Tai-Lan Tuan


Associate Professor,
Cancer Biology, Surgery
Keck School of Medicine
The Saban Research Institute
Childrens Hospital Los Angeles

Research Topics

  • Cell Cycle
  • Growth & Proliferation
  • Signal Transduction
  • Developmental Biology

Research Overview

Wound Repair and Regeneration

The long-term goal of my research is to elucidate the cellular and molecular basis of excess scar formation during tissue repair. Tissue repair recapitulates processes in embryonic morphogenesis and developmental tissue regeneration. It is accomplished through concerted events involving various cell types, extracellular matrix (ECM) components, cytokines, and other soluble mediators such as proteases and their inhibitors. Due to the complex nature of the repair process and lack of a proper model system, information regarding the molecular mechanism underlying the dynamic interactions and feedback controls among participating components during wound repair is very limited. Two in vitro 3- dimensional matrix culture systems have been established in my laboratory: the In Vitro Fibroplasia Model and Modified Skin Composite Model. These models feature key characteristics of skin wound repair and provide several important benefits over other in vitro systems.

Using the model system, multiple effects of transforming growth factor-beta (TGF-�) on tissue repair, i.e., ECM reorganization, degradation, and synthesis were demonstrated. In addition, it was uncovered that fibroblasts isolated from keloid fibrotic lesions exhibit a defect in fibrin degradation which is caused by an increase in the level of cellular plasminogen activator inhibitor 1 (PAI-1) and a concomitant decrease in the level of urokinase plasminogen activator (uPA). The plasmin activation system is central to matrix remodeling since it not only regulates fibrin degradation, but also influences TGF-� and collagenase activities. Conversely, TGF-� stimulates production of PAI-1 and collagen.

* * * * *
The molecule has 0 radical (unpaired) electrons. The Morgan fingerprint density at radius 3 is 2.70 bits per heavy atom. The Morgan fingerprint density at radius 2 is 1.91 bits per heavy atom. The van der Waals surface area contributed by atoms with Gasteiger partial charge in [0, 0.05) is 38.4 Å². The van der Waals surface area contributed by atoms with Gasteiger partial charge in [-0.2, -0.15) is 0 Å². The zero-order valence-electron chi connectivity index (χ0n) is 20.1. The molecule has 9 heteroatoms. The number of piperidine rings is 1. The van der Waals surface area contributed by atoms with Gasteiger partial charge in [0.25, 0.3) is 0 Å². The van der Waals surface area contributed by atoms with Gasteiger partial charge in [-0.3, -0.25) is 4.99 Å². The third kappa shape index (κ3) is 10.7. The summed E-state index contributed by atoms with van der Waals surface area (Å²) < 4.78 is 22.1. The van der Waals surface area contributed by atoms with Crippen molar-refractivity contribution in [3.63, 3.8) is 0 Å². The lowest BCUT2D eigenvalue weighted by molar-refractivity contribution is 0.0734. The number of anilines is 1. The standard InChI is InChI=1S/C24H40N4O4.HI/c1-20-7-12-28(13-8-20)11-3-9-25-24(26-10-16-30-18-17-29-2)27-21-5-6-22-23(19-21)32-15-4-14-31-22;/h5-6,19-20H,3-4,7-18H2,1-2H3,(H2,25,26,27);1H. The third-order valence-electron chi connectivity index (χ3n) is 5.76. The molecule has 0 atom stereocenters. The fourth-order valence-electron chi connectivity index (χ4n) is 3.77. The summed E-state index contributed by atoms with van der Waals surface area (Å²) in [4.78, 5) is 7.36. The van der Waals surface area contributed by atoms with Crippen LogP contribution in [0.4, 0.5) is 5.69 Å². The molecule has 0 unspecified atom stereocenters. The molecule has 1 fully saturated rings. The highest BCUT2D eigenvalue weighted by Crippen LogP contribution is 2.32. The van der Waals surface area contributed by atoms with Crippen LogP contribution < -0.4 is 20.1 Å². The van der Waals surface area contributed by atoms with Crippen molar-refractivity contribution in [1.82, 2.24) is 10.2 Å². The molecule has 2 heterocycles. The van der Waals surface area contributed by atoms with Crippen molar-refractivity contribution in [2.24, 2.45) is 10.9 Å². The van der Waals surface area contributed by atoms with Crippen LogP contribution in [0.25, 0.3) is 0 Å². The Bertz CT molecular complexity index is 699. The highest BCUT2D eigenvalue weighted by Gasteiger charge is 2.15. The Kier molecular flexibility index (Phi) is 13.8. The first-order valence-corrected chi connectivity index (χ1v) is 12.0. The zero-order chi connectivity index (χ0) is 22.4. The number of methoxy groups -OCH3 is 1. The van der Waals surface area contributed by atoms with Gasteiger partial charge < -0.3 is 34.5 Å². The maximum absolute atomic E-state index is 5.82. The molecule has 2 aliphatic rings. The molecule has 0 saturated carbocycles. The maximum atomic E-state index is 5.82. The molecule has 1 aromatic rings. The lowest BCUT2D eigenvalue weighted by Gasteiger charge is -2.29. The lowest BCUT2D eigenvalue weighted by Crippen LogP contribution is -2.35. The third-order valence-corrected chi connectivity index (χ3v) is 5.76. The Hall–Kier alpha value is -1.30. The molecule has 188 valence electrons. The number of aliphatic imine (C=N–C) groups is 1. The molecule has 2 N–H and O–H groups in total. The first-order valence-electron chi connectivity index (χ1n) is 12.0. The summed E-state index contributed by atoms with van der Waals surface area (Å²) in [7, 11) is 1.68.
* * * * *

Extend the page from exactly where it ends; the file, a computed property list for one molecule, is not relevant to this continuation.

We have also recently discovered a developmental switch in the balance between PA and PAI-1 toward PAI-1 increase during a transition from mouse fetal skin scarless wound healing (E15 and E16) to healing with scars (after E17) (Island et al., 1999). Therefore, our working hypothesis is that the developmental switch in the balance between PA and PAI-1 toward PAI-1 increase results in scar formation in skin wound healing.

Furthermore, the excessive PAI-1 expression in skin fibroblasts of keloid (a developmentally deranged skin condition) attributes to keloid fibrosis. Both the in vitro (skin model systems) and in vivo (normal, TGF-�3 null, and Msx-2 null mouse models) wounding approaches are taken to investigate the cellular and molecular mechanisms underlying scar formation and tissue fibrosis.